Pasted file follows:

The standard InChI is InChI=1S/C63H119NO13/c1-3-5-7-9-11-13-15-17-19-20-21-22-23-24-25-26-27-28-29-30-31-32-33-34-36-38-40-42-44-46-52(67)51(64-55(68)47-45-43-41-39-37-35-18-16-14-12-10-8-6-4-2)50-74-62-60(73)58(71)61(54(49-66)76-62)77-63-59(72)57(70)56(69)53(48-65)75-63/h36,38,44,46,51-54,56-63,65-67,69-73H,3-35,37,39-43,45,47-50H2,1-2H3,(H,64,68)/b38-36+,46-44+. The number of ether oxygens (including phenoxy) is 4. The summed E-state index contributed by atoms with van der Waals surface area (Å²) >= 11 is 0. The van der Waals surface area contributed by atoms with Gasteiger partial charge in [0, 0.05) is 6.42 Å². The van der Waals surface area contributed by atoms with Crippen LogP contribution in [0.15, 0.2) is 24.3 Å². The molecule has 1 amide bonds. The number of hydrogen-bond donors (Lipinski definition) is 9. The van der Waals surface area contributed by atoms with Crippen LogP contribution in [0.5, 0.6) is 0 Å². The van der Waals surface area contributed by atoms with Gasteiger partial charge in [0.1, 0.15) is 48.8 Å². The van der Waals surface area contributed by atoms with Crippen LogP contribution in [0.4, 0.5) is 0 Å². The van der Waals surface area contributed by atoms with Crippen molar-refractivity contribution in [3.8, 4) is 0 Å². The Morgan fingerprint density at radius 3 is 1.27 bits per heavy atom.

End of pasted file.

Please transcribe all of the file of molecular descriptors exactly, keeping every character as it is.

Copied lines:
The standard InChI is InChI=1S/C63H119NO13/c1-3-5-7-9-11-13-15-17-19-20-21-22-23-24-25-26-27-28-29-30-31-32-33-34-36-38-40-42-44-46-52(67)51(64-55(68)47-45-43-41-39-37-35-18-16-14-12-10-8-6-4-2)50-74-62-60(73)58(71)61(54(49-66)76-62)77-63-59(72)57(70)56(69)53(48-65)75-63/h36,38,44,46,51-54,56-63,65-67,69-73H,3-35,37,39-43,45,47-50H2,1-2H3,(H,64,68)/b38-36+,46-44+. The number of ether oxygens (including phenoxy) is 4. The summed E-state index contributed by atoms with van der Waals surface area (Å²) >= 11 is 0. The van der Waals surface area contributed by atoms with Gasteiger partial charge in [0, 0.05) is 6.42 Å². The van der Waals surface area contributed by atoms with Crippen LogP contribution in [0.15, 0.2) is 24.3 Å². The molecule has 1 amide bonds. The number of hydrogen-bond donors (Lipinski definition) is 9. The van der Waals surface area contributed by atoms with Crippen LogP contribution in [0.5, 0.6) is 0 Å². The van der Waals surface area contributed by atoms with Gasteiger partial charge in [0.1, 0.15) is 48.8 Å². The van der Waals surface area contributed by atoms with Crippen LogP contribution in [0.4, 0.5) is 0 Å². The van der Waals surface area contributed by atoms with Crippen molar-refractivity contribution in [3.8, 4) is 0 Å². The Morgan fingerprint density at radius 3 is 1.27 bits per heavy atom.